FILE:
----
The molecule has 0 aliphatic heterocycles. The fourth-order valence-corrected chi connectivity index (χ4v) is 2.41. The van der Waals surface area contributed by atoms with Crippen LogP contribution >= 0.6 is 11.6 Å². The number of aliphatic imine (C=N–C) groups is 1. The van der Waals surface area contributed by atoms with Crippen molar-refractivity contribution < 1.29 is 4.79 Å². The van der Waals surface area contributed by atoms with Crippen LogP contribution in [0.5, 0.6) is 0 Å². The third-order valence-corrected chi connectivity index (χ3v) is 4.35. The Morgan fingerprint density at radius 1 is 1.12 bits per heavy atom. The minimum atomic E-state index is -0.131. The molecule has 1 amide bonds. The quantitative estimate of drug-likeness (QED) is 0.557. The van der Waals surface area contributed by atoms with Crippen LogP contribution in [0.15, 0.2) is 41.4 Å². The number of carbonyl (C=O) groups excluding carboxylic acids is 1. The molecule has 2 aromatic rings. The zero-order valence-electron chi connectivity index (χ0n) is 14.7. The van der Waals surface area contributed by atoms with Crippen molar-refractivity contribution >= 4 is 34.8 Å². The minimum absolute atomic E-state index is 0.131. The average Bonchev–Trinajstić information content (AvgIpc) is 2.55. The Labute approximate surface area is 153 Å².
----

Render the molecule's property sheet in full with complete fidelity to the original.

The molecule has 0 aliphatic heterocycles. The fourth-order valence-corrected chi connectivity index (χ4v) is 2.41. The van der Waals surface area contributed by atoms with Crippen LogP contribution >= 0.6 is 11.6 Å². The number of aliphatic imine (C=N–C) groups is 1. The van der Waals surface area contributed by atoms with Crippen molar-refractivity contribution < 1.29 is 4.79 Å². The van der Waals surface area contributed by atoms with Crippen LogP contribution in [0.5, 0.6) is 0 Å². The third-order valence-corrected chi connectivity index (χ3v) is 4.35. The Morgan fingerprint density at radius 1 is 1.12 bits per heavy atom. The minimum atomic E-state index is -0.131. The molecule has 1 amide bonds. The quantitative estimate of drug-likeness (QED) is 0.557. The van der Waals surface area contributed by atoms with Crippen LogP contribution in [0.15, 0.2) is 41.4 Å². The number of carbonyl (C=O) groups excluding carboxylic acids is 1. The molecule has 2 aromatic rings. The zero-order valence-electron chi connectivity index (χ0n) is 14.7. The van der Waals surface area contributed by atoms with Crippen molar-refractivity contribution >= 4 is 34.8 Å². The minimum absolute atomic E-state index is 0.131. The average Bonchev–Trinajstić information content (AvgIpc) is 2.55. The Labute approximate surface area is 153 Å².